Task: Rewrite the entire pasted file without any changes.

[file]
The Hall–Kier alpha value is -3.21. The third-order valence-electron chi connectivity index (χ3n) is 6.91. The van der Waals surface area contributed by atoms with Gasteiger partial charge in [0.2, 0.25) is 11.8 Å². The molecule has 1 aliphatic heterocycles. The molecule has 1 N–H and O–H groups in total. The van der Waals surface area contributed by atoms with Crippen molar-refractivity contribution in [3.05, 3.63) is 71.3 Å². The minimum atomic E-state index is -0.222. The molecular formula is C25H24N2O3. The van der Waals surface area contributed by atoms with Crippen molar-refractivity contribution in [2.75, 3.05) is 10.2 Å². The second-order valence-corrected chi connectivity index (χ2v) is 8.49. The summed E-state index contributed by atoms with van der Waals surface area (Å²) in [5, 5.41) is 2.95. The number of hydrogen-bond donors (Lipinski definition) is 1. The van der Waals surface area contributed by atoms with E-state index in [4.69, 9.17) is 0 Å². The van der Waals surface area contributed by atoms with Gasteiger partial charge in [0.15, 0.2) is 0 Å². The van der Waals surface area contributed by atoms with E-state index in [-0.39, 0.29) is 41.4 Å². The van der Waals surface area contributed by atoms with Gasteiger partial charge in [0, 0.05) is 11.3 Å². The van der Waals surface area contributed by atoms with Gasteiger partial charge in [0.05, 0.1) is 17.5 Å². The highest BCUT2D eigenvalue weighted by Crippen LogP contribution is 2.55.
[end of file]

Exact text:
The Hall–Kier alpha value is -3.21. The third-order valence-electron chi connectivity index (χ3n) is 6.91. The van der Waals surface area contributed by atoms with Gasteiger partial charge in [0.2, 0.25) is 11.8 Å². The molecule has 1 aliphatic heterocycles. The molecule has 1 N–H and O–H groups in total. The van der Waals surface area contributed by atoms with Crippen molar-refractivity contribution in [3.05, 3.63) is 71.3 Å². The minimum atomic E-state index is -0.222. The molecular formula is C25H24N2O3. The van der Waals surface area contributed by atoms with Crippen molar-refractivity contribution in [2.75, 3.05) is 10.2 Å². The second-order valence-corrected chi connectivity index (χ2v) is 8.49. The summed E-state index contributed by atoms with van der Waals surface area (Å²) in [5, 5.41) is 2.95. The number of hydrogen-bond donors (Lipinski definition) is 1. The van der Waals surface area contributed by atoms with E-state index in [4.69, 9.17) is 0 Å². The van der Waals surface area contributed by atoms with Gasteiger partial charge in [0.15, 0.2) is 0 Å². The van der Waals surface area contributed by atoms with E-state index in [-0.39, 0.29) is 41.4 Å². The van der Waals surface area contributed by atoms with Gasteiger partial charge in [0, 0.05) is 11.3 Å². The van der Waals surface area contributed by atoms with Gasteiger partial charge in [0.05, 0.1) is 17.5 Å². The highest BCUT2D eigenvalue weighted by Crippen LogP contribution is 2.55.